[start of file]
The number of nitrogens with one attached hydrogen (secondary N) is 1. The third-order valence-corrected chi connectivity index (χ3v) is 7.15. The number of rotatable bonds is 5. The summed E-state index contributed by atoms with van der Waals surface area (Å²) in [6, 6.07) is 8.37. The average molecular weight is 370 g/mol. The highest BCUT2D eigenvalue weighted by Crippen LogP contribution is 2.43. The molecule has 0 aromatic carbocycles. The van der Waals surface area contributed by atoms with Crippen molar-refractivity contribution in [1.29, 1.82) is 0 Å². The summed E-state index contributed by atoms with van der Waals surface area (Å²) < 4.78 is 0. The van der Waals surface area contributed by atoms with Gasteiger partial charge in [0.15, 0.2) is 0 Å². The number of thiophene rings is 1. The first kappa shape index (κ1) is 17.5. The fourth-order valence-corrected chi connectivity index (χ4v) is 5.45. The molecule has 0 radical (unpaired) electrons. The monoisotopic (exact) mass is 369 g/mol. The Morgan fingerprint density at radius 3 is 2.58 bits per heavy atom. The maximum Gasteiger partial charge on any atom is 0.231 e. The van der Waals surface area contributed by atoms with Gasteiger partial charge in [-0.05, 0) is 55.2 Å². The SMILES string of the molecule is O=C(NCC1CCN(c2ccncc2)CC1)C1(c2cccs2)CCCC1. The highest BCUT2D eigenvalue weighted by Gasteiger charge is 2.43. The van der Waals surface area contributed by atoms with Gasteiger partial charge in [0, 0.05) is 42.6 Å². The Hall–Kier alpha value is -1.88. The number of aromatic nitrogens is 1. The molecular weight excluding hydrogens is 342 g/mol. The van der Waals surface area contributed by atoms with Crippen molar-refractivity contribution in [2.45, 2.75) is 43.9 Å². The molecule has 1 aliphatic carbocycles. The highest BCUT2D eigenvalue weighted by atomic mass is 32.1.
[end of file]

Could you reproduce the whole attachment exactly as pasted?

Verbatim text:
The number of nitrogens with one attached hydrogen (secondary N) is 1. The third-order valence-corrected chi connectivity index (χ3v) is 7.15. The number of rotatable bonds is 5. The summed E-state index contributed by atoms with van der Waals surface area (Å²) in [6, 6.07) is 8.37. The average molecular weight is 370 g/mol. The highest BCUT2D eigenvalue weighted by Crippen LogP contribution is 2.43. The molecule has 0 aromatic carbocycles. The van der Waals surface area contributed by atoms with Crippen molar-refractivity contribution in [1.29, 1.82) is 0 Å². The summed E-state index contributed by atoms with van der Waals surface area (Å²) < 4.78 is 0. The van der Waals surface area contributed by atoms with Gasteiger partial charge in [0.15, 0.2) is 0 Å². The number of thiophene rings is 1. The first kappa shape index (κ1) is 17.5. The fourth-order valence-corrected chi connectivity index (χ4v) is 5.45. The molecule has 0 radical (unpaired) electrons. The monoisotopic (exact) mass is 369 g/mol. The Morgan fingerprint density at radius 3 is 2.58 bits per heavy atom. The maximum Gasteiger partial charge on any atom is 0.231 e. The van der Waals surface area contributed by atoms with Gasteiger partial charge in [-0.05, 0) is 55.2 Å². The SMILES string of the molecule is O=C(NCC1CCN(c2ccncc2)CC1)C1(c2cccs2)CCCC1. The highest BCUT2D eigenvalue weighted by Gasteiger charge is 2.43. The van der Waals surface area contributed by atoms with Gasteiger partial charge in [0, 0.05) is 42.6 Å². The Hall–Kier alpha value is -1.88. The number of aromatic nitrogens is 1. The molecular weight excluding hydrogens is 342 g/mol. The van der Waals surface area contributed by atoms with Crippen molar-refractivity contribution in [2.45, 2.75) is 43.9 Å². The molecule has 1 aliphatic carbocycles. The highest BCUT2D eigenvalue weighted by atomic mass is 32.1.